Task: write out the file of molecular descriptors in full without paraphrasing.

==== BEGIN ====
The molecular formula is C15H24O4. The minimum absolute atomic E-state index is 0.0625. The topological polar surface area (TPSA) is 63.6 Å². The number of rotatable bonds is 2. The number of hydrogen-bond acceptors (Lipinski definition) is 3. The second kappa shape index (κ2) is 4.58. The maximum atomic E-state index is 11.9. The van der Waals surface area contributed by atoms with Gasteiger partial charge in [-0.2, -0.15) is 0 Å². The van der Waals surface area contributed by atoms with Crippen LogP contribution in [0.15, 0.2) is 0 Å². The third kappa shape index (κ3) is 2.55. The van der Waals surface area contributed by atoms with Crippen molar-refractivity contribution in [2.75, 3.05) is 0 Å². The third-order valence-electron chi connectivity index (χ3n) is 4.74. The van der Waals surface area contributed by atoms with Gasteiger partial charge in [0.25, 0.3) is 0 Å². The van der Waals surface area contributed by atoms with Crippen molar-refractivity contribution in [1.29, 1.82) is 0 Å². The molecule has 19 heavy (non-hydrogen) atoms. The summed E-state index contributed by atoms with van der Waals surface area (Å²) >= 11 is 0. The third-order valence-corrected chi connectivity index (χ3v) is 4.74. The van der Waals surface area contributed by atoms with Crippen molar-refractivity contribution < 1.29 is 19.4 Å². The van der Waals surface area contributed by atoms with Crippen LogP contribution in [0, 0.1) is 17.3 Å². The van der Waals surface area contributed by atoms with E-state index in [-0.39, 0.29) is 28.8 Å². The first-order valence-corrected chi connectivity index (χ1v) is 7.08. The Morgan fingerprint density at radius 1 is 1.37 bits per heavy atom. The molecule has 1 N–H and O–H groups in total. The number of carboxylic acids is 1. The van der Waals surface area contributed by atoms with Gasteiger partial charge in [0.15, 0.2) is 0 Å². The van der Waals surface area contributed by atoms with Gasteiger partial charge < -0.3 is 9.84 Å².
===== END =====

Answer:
The molecular formula is C15H24O4. The minimum absolute atomic E-state index is 0.0625. The topological polar surface area (TPSA) is 63.6 Å². The number of rotatable bonds is 2. The number of hydrogen-bond acceptors (Lipinski definition) is 3. The second kappa shape index (κ2) is 4.58. The maximum atomic E-state index is 11.9. The van der Waals surface area contributed by atoms with Gasteiger partial charge in [-0.2, -0.15) is 0 Å². The van der Waals surface area contributed by atoms with Crippen LogP contribution in [0.15, 0.2) is 0 Å². The third kappa shape index (κ3) is 2.55. The van der Waals surface area contributed by atoms with Crippen molar-refractivity contribution in [2.75, 3.05) is 0 Å². The third-order valence-electron chi connectivity index (χ3n) is 4.74. The van der Waals surface area contributed by atoms with Gasteiger partial charge in [0.25, 0.3) is 0 Å². The van der Waals surface area contributed by atoms with Crippen molar-refractivity contribution in [1.29, 1.82) is 0 Å². The molecule has 19 heavy (non-hydrogen) atoms. The summed E-state index contributed by atoms with van der Waals surface area (Å²) >= 11 is 0. The third-order valence-corrected chi connectivity index (χ3v) is 4.74. The van der Waals surface area contributed by atoms with Crippen molar-refractivity contribution < 1.29 is 19.4 Å². The van der Waals surface area contributed by atoms with Crippen LogP contribution in [0, 0.1) is 17.3 Å². The van der Waals surface area contributed by atoms with E-state index in [-0.39, 0.29) is 28.8 Å². The first-order valence-corrected chi connectivity index (χ1v) is 7.08. The Morgan fingerprint density at radius 1 is 1.37 bits per heavy atom. The molecule has 1 N–H and O–H groups in total. The number of carboxylic acids is 1. The van der Waals surface area contributed by atoms with Gasteiger partial charge in [0.15, 0.2) is 0 Å². The van der Waals surface area contributed by atoms with Gasteiger partial charge < -0.3 is 9.84 Å².